The move will help reduce Germany’s dependence on oil imports, regional environment ministers say.
Germany should introduce a speed limit on motorways, regional environment ministers decided in an apparently unanimous vote at a conference on Friday. The move is justified by the need to save energy and reduce Germany’s dependence on oil and gas imports amid the ongoing conflict in Ukraine, they argued.
The Autobahn speed limit would be “an economical measure, of rapid implementation and of immediate effect” to reduce Germany’s fuel consumption and the need to import oil from abroad, said the joint statement adopted by the ministers. The move would also help reduce the effects of greenhouse gases, air pollution and noise, he added.
“From my point of view, unlimited races don’t fit with the times anymore,” said Lower Saxony Environment Minister Olaf Lies, who chaired the conference. “We must also promote climate protection through a speed limit,” he added.
Thuringian Environment Minister Anja Siegesmund (Greens) praised the idea as a “quick and effective measure to save many millions of liters of fuel and tons of CO2 per year.”
However, ministers from the German states of Bavaria and North Rhine-Westphalia had been reluctant to support the move, according to German media. Both had said that they considered that the measure would only have a “limited” effect, and intended to oppose “for reasons of proportionality”.
However, the joint resolution, which also contained other proposals on environmental policy, was approved unanimously, according to Lies. The speed limit has so far been proposed for a “limited period” that would continue as long as the conflict in Ukraine continues.
The joint statement has not set any fixed speed limits, although Lies said he would favor a maximum of 130 km/h. The conference of ministers does not have the authority to introduce the measure, which can only be applied by the federal government. The government of Chancellor Olaf Scholz has not included it in its political program due to resistance from the Free Democratic Party (FDP), a member of the government coalition led by the Social Democrats. Berlin has so far not commented on the ministerial proposal.
Germany is one of the few nations that does not have a fixed speed limit on the roads. In Russia, it has a limit of 110 km/h; in Spain, Portugal and Belgium the maximum speed on motorways is 120 km/h. In the US, speed limits vary between 105 and 140 km/h depending on the state.
According to a recent survey conducted by the German Forsa Institute on behalf of the RTL and n-tv media, 57% of German drivers support the introduction of a speed limit on motorways. The measure is opposed by 39%. The survey also showed that 85% of speed limit supporters believe it is necessary for road safety reasons. Only slightly more than half of those who support the limit mentioned the conflict in Ukraine as a main reason, according to the survey.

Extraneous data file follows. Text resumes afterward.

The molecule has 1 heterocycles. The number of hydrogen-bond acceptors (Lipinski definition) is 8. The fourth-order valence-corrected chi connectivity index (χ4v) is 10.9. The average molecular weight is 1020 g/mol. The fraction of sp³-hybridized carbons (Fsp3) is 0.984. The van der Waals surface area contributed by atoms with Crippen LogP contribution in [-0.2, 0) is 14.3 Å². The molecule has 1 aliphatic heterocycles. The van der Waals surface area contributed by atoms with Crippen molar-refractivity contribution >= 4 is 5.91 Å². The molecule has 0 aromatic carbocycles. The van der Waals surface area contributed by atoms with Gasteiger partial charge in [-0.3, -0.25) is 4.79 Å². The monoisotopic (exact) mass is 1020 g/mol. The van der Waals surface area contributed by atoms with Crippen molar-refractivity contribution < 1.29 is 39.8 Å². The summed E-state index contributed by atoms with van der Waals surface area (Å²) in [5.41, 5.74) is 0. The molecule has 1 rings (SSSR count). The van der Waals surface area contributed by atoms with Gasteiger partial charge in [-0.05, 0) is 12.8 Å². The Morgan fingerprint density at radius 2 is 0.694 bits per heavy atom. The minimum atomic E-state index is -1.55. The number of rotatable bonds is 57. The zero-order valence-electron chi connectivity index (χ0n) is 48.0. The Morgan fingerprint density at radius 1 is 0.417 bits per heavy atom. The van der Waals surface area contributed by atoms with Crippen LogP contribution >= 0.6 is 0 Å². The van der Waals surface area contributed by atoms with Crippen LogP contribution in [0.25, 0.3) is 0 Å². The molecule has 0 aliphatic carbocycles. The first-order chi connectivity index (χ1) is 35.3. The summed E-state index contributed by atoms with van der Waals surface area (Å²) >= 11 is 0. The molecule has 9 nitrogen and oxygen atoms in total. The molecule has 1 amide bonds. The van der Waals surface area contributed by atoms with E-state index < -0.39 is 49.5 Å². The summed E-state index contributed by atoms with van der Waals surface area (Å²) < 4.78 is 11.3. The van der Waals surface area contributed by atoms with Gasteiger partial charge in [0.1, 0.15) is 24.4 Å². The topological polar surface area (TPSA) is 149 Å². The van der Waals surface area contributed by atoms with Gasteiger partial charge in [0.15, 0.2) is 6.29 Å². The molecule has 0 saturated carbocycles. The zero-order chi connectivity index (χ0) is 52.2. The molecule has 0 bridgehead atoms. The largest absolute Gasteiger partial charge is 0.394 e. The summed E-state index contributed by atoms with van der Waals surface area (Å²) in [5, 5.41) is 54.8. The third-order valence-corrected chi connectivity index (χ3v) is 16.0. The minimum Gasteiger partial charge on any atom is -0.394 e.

The news comes as Berlin scrambles to cut its oil and gas imports from Russia in line with the EU’s push to disconnect from Russian energy supplies. Before the start of Moscow’s military operation in Ukraine, 35% of Germany’s oil imports came from Russia. Since the conflict broke out, Germany has reduced its share of oil imports from Russia from 35% to 12%.
In early May, German Economy Minister Robert Habeck warned that eastern Germany could face gasoline shortages if the EU goes ahead with plans to impose an embargo on Russian oil.
The eastern part of Germany is supplied by the Schwedt refinery, which runs entirely on Russian imports. It is one of the largest crude oil processing facilities in Germany, providing 90% of the gasoline, diesel and fuel oil used in Berlin and the state of Brandenburg.
On Friday, multiple media outlets reported that a sixth round of sanctions against Russia still being debated by EU member states is unlikely to include an oil embargo due to resistance from Hungary.
Russia attacked its neighboring state in late February, after Ukraine failed to implement the terms of the Minsk agreements, first signed in 2014, and Moscow’s eventual recognition of the Donbass republics of Donetsk and Lugansk. The protocols negotiated by Germany and France were designed to give breakaway regions special status within the Ukrainian state.
Since then, the Kremlin has demanded that Ukraine officially declare itself a neutral country that will never join the US-led NATO military bloc. kyiv insists the Russian offensive was completely unprovoked and has denied claims it planned to retake the two republics by force.
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